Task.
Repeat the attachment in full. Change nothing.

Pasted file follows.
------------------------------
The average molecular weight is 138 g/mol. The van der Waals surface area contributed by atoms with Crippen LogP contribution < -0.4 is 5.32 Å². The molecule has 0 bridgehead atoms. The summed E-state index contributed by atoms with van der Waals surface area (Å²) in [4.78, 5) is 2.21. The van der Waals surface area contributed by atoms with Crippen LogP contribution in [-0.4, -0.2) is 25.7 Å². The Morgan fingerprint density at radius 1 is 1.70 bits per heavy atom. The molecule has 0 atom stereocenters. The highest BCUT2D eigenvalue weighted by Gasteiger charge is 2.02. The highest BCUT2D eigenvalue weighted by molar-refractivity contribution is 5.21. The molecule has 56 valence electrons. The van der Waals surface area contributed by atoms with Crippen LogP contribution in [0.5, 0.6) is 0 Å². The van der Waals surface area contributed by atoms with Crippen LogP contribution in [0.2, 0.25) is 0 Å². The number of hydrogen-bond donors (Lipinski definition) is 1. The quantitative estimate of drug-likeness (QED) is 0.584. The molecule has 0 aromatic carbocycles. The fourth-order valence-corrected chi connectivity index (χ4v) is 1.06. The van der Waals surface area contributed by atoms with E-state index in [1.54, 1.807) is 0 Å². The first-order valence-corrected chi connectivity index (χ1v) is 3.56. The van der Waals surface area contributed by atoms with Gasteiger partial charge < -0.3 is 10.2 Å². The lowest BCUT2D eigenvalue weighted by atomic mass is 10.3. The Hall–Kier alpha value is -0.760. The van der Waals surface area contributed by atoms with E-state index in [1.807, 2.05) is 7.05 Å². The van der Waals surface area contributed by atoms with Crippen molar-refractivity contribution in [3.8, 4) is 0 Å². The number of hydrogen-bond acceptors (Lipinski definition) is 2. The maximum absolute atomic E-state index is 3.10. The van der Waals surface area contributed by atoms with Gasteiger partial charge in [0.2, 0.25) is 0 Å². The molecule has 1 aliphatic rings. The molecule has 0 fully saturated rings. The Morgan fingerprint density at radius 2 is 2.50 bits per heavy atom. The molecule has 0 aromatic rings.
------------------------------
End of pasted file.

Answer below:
The average molecular weight is 138 g/mol. The van der Waals surface area contributed by atoms with Crippen LogP contribution < -0.4 is 5.32 Å². The molecule has 0 bridgehead atoms. The summed E-state index contributed by atoms with van der Waals surface area (Å²) in [4.78, 5) is 2.21. The van der Waals surface area contributed by atoms with Crippen LogP contribution in [-0.4, -0.2) is 25.7 Å². The Morgan fingerprint density at radius 1 is 1.70 bits per heavy atom. The molecule has 0 atom stereocenters. The highest BCUT2D eigenvalue weighted by Gasteiger charge is 2.02. The highest BCUT2D eigenvalue weighted by molar-refractivity contribution is 5.21. The molecule has 56 valence electrons. The van der Waals surface area contributed by atoms with Crippen LogP contribution in [0.5, 0.6) is 0 Å². The van der Waals surface area contributed by atoms with Crippen LogP contribution in [0.2, 0.25) is 0 Å². The number of hydrogen-bond donors (Lipinski definition) is 1. The quantitative estimate of drug-likeness (QED) is 0.584. The molecule has 0 aromatic carbocycles. The fourth-order valence-corrected chi connectivity index (χ4v) is 1.06. The van der Waals surface area contributed by atoms with E-state index in [1.54, 1.807) is 0 Å². The first-order valence-corrected chi connectivity index (χ1v) is 3.56. The van der Waals surface area contributed by atoms with Gasteiger partial charge < -0.3 is 10.2 Å². The lowest BCUT2D eigenvalue weighted by atomic mass is 10.3. The Hall–Kier alpha value is -0.760. The van der Waals surface area contributed by atoms with E-state index in [1.807, 2.05) is 7.05 Å². The van der Waals surface area contributed by atoms with Crippen molar-refractivity contribution in [3.8, 4) is 0 Å². The number of hydrogen-bond acceptors (Lipinski definition) is 2. The maximum absolute atomic E-state index is 3.10. The van der Waals surface area contributed by atoms with Gasteiger partial charge in [0.2, 0.25) is 0 Å². The molecule has 1 aliphatic rings. The molecule has 0 fully saturated rings. The Morgan fingerprint density at radius 2 is 2.50 bits per heavy atom. The molecule has 0 aromatic rings.